Diana Bolsinger, PhD candidate at The LBJ School of Public Affairs, is a Brumley Next Generation Fellow at the Strauss Center. The Fellows are now settled into their year-long research projects, and Diana shares with us today details of what she's working on:

In their report, Migrant Kidnapping in Mexico: Regional DifferencesStephanie Leutert, Director of the Mexico Security Initiative, and Caitlyn Yates, research coordinator at IBI Consultants and the National Defense University, present data they collected on migrant kidnappings in Mexico. They cover 388 cases that include 8000 victims and 451 individual kidnappers. The authors separate the data set into four different regions: the southern border, northeastern border, northwestern border, and the Yucatan peninsula. 

In a recent article for Open Democracy, Brumley NextGen Senior Fellow, Maro Youssef shared her analysis of the relationship between the state and civil society in Tunisia. Youssef’s Brumley research project centralizes around civil society, democracy, and women’s participation in Tunisia. Last spring Youssef travelled to Tunisia to perform interviews with leaders of Tunisia's women's movement.

In her recent Foreign Affairs article, The Migration DisconnectStephanie Leutert, Director of the Strauss Center’s Mexico Security Initiative, attempts to answer the question of why Central American migrants keep coming despite the issue receiving years of high-level attention and billions of dollars.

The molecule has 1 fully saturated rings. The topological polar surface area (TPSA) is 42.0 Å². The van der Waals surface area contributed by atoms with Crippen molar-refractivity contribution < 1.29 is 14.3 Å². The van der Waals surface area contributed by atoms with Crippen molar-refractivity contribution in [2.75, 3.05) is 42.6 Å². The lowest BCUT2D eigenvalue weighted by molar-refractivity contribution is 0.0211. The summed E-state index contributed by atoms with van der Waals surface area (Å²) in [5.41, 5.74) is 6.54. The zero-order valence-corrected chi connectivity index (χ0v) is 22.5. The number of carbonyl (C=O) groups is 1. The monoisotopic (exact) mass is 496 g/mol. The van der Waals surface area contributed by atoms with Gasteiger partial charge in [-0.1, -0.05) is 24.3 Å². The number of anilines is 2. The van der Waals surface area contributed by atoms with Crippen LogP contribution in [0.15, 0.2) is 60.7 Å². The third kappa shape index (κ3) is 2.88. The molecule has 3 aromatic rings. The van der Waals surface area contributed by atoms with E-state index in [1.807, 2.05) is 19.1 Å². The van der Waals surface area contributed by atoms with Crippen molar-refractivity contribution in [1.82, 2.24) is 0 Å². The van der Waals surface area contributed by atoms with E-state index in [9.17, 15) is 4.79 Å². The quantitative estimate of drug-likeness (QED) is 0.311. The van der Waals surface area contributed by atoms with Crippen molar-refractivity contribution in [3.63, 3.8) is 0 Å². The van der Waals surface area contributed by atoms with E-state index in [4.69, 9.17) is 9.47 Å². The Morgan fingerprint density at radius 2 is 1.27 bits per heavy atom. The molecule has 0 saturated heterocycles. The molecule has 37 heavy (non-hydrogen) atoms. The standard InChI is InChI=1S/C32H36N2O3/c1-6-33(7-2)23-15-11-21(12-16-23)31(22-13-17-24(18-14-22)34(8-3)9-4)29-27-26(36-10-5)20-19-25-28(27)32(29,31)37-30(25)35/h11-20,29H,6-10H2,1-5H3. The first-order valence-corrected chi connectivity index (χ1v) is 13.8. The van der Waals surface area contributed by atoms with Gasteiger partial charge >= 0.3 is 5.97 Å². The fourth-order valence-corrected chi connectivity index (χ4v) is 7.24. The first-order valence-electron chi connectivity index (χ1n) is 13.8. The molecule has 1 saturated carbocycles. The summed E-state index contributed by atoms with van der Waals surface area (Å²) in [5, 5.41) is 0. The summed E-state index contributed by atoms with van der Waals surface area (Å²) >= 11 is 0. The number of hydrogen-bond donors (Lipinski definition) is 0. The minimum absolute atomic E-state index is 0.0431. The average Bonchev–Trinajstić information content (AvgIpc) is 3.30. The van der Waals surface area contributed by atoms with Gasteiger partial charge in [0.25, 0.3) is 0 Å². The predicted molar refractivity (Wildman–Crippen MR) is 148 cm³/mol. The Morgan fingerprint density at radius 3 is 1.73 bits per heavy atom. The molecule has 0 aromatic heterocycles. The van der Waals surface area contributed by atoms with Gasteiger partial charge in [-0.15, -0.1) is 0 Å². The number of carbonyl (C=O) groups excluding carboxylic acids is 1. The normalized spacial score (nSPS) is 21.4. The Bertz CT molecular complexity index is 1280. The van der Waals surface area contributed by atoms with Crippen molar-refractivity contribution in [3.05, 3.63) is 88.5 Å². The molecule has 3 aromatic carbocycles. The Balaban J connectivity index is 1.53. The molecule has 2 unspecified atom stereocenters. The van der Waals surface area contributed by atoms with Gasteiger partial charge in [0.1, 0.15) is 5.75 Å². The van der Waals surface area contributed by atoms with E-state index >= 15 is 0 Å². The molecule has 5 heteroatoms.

In the Washington Post article, How Climate Change is Affecting Rural Honduras and Pushing People NorthStephanie Leutert, Strauss Director of the Mexico Security Initiative, looks at the threat climate change poses to Honduran farmers. She explains that Honduras is one of the countries most vulnerable to climate change. The economy is weather dependent--with one out of every four Hondurans working in agriculture--and the country has already seen a rise in temperatures, various droughts, and more frequent torrential downpours. Most affected has been the coffee sector, where a coffee disease spread to higher altitudes by a warming climate has forced farmers to invest in medicine to keep their crops healthy. When combined with low global prices, the coffee has often become too expensive to sell on the global market. Climate change's effects are just beginning, and as conditions worsen, migrants will increasingly look to move within Honduras and also to the United States.